For insertion, the speculum may be flattened as shown in FIG. 3 to provide a more compact shape to ease insertion into a body orifice. The handle may be grasped by the hand of an examining physician and pushed forward into a body cavity. After entry is made into a body cavity for inspection, the thumb may be used on either hand to push against the back end of the upper blade on protrusions 22 and 24 to open up the speculum within the cavity to allow for visual inspection. Once the speculum in inserted in a body opening, the size of the opening can be adjusted by separating blade portions 12 and 14. Adjustable support rods 26 and 28 may be engaged into hooks 18 and 20 to maintain the desired dilation of the opening.
The hinge central ring 10 is hingedly attached to the upper blade 12 and the lower blade 14. This attachment may be made as a thinned out region as shown in FIG. 4. In the cross-sectional view of FIG. 4, thinned out regions 30, 32 join the central ring 10 to the blades 12 and 14.
The size of the central rings within a body cavity can be varied by the forward position of the upper blade with respect to the lower blade. The maximum opening is obtained when the upper and lower blades are inserted to the same depth. The rear opening of the speculum can be varied to obtain the desired dilation. The dilation can be maintained by adjustable support means.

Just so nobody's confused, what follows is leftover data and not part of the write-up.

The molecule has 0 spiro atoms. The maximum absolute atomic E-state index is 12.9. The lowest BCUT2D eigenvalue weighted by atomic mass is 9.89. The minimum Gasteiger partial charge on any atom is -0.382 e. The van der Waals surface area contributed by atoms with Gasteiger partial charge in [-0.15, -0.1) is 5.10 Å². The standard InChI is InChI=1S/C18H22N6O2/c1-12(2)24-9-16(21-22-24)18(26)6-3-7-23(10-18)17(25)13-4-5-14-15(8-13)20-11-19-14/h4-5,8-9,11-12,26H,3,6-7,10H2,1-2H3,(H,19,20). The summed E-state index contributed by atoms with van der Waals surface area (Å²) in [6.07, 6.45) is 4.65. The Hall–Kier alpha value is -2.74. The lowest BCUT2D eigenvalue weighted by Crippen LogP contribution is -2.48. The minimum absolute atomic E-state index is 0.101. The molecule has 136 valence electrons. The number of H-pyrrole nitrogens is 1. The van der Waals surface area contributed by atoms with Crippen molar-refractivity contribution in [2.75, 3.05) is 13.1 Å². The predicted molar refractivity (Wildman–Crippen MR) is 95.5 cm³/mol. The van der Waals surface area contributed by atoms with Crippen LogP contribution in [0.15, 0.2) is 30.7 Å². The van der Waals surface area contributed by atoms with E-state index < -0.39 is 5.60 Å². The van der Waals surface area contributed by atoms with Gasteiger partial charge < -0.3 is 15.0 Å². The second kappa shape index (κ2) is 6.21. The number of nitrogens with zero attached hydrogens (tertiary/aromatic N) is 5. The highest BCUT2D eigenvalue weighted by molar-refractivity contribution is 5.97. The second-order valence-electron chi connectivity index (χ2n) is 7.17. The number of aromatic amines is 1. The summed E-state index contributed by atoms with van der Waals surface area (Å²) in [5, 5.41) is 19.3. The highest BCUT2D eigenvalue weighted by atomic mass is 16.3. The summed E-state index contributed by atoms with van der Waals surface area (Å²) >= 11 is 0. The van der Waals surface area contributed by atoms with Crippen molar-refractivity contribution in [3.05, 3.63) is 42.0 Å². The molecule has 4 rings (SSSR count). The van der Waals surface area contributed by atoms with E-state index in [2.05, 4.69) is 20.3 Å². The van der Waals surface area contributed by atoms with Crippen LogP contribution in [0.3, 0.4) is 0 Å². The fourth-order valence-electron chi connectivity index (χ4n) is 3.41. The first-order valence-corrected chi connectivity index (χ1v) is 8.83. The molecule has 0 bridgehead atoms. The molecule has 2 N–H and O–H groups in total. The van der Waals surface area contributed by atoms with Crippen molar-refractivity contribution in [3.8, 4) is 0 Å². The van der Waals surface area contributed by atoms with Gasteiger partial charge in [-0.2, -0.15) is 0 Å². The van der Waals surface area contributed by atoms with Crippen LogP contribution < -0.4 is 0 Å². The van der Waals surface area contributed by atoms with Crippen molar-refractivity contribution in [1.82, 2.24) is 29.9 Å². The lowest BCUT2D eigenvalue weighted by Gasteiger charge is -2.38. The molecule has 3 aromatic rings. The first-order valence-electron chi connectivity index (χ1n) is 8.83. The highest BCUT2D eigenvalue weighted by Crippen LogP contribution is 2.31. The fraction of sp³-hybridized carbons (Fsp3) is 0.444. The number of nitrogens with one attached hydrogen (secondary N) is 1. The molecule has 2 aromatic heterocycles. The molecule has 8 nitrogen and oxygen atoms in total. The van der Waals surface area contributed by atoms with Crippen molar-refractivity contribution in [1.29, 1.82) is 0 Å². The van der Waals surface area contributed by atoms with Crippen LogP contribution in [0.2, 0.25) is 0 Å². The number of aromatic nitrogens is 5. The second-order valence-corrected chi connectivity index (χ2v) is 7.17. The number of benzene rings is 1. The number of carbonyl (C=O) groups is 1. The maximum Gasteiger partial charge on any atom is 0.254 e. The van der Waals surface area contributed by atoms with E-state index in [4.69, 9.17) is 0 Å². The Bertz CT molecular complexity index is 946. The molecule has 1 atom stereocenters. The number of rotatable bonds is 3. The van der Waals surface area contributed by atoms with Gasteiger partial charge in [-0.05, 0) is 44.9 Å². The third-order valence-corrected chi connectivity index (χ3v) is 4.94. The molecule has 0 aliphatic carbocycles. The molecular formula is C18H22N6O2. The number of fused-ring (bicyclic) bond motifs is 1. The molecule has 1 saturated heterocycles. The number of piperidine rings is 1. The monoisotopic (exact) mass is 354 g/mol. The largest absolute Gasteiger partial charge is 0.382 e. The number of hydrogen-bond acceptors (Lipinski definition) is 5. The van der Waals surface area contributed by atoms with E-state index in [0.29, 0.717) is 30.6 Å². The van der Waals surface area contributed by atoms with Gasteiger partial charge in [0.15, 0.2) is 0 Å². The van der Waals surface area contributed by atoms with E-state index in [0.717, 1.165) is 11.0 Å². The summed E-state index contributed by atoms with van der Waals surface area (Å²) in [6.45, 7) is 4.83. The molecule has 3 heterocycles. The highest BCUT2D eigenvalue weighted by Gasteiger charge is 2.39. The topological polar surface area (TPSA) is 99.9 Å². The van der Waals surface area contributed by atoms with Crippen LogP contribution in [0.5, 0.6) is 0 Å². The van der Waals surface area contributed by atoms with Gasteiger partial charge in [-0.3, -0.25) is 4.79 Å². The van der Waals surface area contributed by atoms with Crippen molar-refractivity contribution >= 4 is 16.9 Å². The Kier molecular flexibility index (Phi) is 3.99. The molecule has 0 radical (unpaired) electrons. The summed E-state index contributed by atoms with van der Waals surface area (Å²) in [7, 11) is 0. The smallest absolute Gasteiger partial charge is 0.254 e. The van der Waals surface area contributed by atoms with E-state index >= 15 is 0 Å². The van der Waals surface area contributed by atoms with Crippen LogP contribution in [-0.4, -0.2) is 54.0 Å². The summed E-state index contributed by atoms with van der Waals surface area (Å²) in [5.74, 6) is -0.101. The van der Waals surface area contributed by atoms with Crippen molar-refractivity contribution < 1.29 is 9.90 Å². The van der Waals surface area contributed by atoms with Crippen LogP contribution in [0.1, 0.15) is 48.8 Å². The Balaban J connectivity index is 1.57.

While the invention has been described in connection with what is presently considered to the most practical and preferred embodiment, it is to be understood that the invention is not limited to the disclosed embodiments, but is intended to cover various modifications of an equivalent arrangements included within the spirit and scope of the appended claims.
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|Mar 31, 1994||FPAY||Fee payment|
Year of fee payment: 4
|Feb 19, 1998||FPAY||Fee payment|
Year of fee payment: 8
|May 14, 2002||REMI||Maintenance fee reminder mailed|
|Oct 30, 2002||LAPS||Lapse for failure to pay maintenance fees|
|Dec 24, 2002||FP||Expired due to failure to pay maintenance fee|
Effective date: 20021030